Chasing down fugitive emissions

May 31, 2013 by Patti Wieser
PPPL's Tim Stevenson takes inventory of the SF6 levels at a power supply tank for NSTX.

In an effort to respond to President Obama's call to reduce greenhouse gas emissions by 28 percent by the year 2020, researchers at the U.S. Department of Energy's Princeton Plasma Physics Laboratory (PPPL) have identified ways to cut emissions that will allow the facility to exceed that goal—a decade early.

Staff members at the laboratory, where scientists are finding ways to produce fusion energy, have trimmed the facility's greenhouse gas emissions by 32 percent, laboratory officials announced. Scrutinizing emissions with microscopic detail, researchers were able to pinpoint tiny leaks from a gas used to insulate electrical equipment.

By stopping these leaks from sulfur hexafluoride, also known as SF6, PPPL has environmentally achieved the equivalent of taking 315 commuters off the road for a year. The achievement represents the laboratory's largest success to date in reducing greenhouse gas emissions.

And that's cause for celebration during observances, according to Robert Sheneman, deputy head of environment, safety and health/security at the laboratory. "PPPL has already achieved and surpassed the Federal targets," Sheneman said. "Our goal is to maintain and improve our performance."

PPPL uses sulfur hexafluoride to insulate high-voltage, electrical equipment such as power supplies and heating systems for fusion experiments. Sulfur hexafluoride, a , is non-toxic, requires no permit to use, and presents no hazard to people when properly handled. "SF6 is intrinsic to high-voltage, electrical insulation at the National Spherical Torus Experiment (NSTX)," said Tim Stevenson, who headed PPPL's SF6 reduction project. NSTX is one of the largest fusion experiments in the nation.

"We looked at the systems and equipment valve by valve, fitting by fitting, to find chronic, low-level leaks," Stevenson said. "This was a major effort since it involved hundreds and hundreds of valves and fittings."

The electric power industry uses about two-thirds of all SF6 produced globally. Electricity powers all PPPL experiments. Since SF6 is used as an insulator for the neutral beam and radiofrequency high-voltage supplies, its emissions represent the single largest identified source of from laboratory operations. Neutral beams and radiofrequency power are used to heat plasma—a hot gas of charged particles and the fuel for production—in NSTX.

Acute releases—the cause for most concern—are few at PPPL because systems are in place to reclaim and reuse SF6 during maintenance activities. "Most emissions here are chronic, low-level releases that occur as seepage through seals or valves in the equipment," Stevenson said. He compared them to the gradual air loss in bike tires.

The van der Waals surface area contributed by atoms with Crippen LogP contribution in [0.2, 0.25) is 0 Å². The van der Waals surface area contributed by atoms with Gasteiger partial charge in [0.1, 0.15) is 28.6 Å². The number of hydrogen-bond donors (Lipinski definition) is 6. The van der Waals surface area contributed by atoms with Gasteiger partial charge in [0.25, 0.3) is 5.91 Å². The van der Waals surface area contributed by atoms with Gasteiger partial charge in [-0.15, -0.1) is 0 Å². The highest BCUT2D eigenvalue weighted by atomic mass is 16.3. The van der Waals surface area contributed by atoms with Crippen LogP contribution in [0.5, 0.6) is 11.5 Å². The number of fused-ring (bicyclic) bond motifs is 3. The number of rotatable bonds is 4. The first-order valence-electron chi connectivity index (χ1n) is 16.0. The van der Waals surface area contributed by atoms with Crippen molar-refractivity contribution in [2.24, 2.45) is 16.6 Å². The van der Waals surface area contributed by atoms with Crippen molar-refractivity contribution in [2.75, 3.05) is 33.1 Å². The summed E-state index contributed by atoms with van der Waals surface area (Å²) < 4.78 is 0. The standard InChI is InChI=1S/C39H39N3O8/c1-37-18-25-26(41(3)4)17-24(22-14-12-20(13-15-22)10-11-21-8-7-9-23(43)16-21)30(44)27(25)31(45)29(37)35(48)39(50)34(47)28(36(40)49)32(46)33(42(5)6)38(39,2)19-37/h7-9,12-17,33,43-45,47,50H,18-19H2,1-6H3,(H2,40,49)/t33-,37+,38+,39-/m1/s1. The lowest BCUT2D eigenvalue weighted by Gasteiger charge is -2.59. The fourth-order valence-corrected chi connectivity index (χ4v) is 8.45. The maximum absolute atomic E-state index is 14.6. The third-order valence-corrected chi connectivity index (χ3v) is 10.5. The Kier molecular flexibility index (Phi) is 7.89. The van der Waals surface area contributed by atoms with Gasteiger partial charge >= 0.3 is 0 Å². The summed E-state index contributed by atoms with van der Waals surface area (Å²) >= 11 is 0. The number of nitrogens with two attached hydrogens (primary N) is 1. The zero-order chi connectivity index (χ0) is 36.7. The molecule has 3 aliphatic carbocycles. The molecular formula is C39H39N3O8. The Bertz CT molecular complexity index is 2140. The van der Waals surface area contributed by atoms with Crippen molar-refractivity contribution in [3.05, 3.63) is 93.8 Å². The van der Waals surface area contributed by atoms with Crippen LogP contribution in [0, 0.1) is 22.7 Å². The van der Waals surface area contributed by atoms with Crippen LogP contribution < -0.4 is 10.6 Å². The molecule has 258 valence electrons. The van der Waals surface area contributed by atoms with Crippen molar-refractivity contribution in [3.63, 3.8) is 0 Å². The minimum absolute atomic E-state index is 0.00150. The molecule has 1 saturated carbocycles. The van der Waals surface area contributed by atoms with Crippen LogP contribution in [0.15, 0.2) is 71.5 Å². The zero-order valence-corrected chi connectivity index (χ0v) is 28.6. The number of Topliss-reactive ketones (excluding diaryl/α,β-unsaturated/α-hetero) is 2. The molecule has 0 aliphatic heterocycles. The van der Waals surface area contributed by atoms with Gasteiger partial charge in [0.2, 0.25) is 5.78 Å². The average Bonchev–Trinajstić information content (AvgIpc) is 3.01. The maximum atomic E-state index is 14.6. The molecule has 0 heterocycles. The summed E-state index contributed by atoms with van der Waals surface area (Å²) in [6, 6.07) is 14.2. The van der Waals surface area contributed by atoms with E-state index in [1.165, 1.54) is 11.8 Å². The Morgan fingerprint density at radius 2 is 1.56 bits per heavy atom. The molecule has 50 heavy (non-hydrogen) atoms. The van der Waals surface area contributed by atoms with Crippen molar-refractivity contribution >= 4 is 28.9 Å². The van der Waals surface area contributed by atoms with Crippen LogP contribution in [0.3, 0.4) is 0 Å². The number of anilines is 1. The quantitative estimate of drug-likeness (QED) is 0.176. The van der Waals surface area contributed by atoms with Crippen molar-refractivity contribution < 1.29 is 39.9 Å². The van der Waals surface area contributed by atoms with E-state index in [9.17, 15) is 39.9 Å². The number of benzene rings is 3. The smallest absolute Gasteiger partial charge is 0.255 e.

Heightened awareness about the ozone depletion caused by SF6 emissions led the laboratory to address the reduction of these emissions.

Two years ago, Stevenson and his team developed and implemented a plan to reduce SF6 loss at PPPL. The objective: To reclaim, recover and reuse SF6 as much as possible.

"The first thing we did was to get a baseline," Stevenson said. The team looked at high-voltage areas at NSTX, including power supplies, high-voltage transmission lines, ion source enclosures and modulator regulators that act as fast switches for adjustable high-voltage pulses.

"SF6 leaks out due to pressure from the gas, especially in valves and fittings in the electrical equipment. We have to buy SF6 and replenish it in the power supplies and transmission lines," Stevenson said. "We check these areas every day and reclaim SF6. We know how much of the gas is here and how much we need to operate."

Members of the team surveyed all electrical equipment that uses SF6, as well as all SF6 containers. They took inventory of gas supplies and relevant equipment. They performed maintenance on all equipment, including valves and fittings. They redesigned fittings and seals. They also developed improved techniques with on-the-job training and revised procedures. The main areas for evaluation were NSTX heating systems that use neutral beams and radiofrequency.

The team repaired and replaced valves and fittings as needed. Members also instituted a practice of accurately weighing SF6 bottles for improved inventory calculations. "We fixed and tightened up everything," Stevenson said. "We performed maintenance on every thing large and small. We redesigned and repaired hard-to-get-to seals."

Presently, the team is installing a Volkswagen-sized, industrial-grade plastic bag at NSTX that will capture released SF6, which the original system did not account for or control. "Now this SF6 will be reclaimed and reused in the system," Stevenson said.

Additional reduction highlights at the laboratory include improving the energy efficiency of the lab's central plant boilers, expanding the use of biofuels in fleet vehicles, and a drop in employee commuter numbers. The drop in commuter numbers is attributed to an increased use of public transportation and carpooling.

Explore further: NSTX project will produce world's most powerful spherical torus

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